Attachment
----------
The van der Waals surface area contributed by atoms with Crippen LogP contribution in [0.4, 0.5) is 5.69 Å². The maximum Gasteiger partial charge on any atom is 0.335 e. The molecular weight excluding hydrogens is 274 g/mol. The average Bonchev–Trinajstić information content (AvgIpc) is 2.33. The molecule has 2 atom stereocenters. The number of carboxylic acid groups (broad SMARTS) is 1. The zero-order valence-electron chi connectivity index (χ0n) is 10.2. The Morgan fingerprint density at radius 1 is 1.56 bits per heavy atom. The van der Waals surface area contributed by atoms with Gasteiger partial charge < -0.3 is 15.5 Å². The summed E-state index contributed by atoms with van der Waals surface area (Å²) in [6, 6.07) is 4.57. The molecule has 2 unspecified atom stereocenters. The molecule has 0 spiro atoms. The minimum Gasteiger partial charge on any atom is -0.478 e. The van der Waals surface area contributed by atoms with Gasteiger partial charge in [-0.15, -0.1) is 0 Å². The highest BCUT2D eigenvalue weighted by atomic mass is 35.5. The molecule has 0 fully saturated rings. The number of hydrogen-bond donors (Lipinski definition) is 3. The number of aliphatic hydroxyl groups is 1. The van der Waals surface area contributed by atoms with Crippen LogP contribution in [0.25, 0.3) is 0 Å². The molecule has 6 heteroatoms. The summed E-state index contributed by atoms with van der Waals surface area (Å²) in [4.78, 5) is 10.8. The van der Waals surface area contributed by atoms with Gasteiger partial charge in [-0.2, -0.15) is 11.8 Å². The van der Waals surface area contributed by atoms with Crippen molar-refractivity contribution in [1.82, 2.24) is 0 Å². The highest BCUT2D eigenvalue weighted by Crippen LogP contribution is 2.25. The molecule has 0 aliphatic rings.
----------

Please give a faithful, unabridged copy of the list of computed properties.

The van der Waals surface area contributed by atoms with Crippen LogP contribution in [0.4, 0.5) is 5.69 Å². The maximum Gasteiger partial charge on any atom is 0.335 e. The molecular weight excluding hydrogens is 274 g/mol. The average Bonchev–Trinajstić information content (AvgIpc) is 2.33. The molecule has 2 atom stereocenters. The number of carboxylic acid groups (broad SMARTS) is 1. The zero-order valence-electron chi connectivity index (χ0n) is 10.2. The Morgan fingerprint density at radius 1 is 1.56 bits per heavy atom. The van der Waals surface area contributed by atoms with Gasteiger partial charge < -0.3 is 15.5 Å². The summed E-state index contributed by atoms with van der Waals surface area (Å²) in [6, 6.07) is 4.57. The molecule has 2 unspecified atom stereocenters. The molecule has 0 spiro atoms. The minimum Gasteiger partial charge on any atom is -0.478 e. The van der Waals surface area contributed by atoms with Gasteiger partial charge in [-0.15, -0.1) is 0 Å². The highest BCUT2D eigenvalue weighted by atomic mass is 35.5. The molecule has 0 fully saturated rings. The number of hydrogen-bond donors (Lipinski definition) is 3. The number of aliphatic hydroxyl groups is 1. The van der Waals surface area contributed by atoms with Crippen LogP contribution in [0.25, 0.3) is 0 Å². The molecule has 6 heteroatoms. The summed E-state index contributed by atoms with van der Waals surface area (Å²) in [4.78, 5) is 10.8. The van der Waals surface area contributed by atoms with Gasteiger partial charge in [-0.2, -0.15) is 11.8 Å². The van der Waals surface area contributed by atoms with Crippen molar-refractivity contribution in [1.82, 2.24) is 0 Å². The highest BCUT2D eigenvalue weighted by Crippen LogP contribution is 2.25. The molecule has 0 aliphatic rings.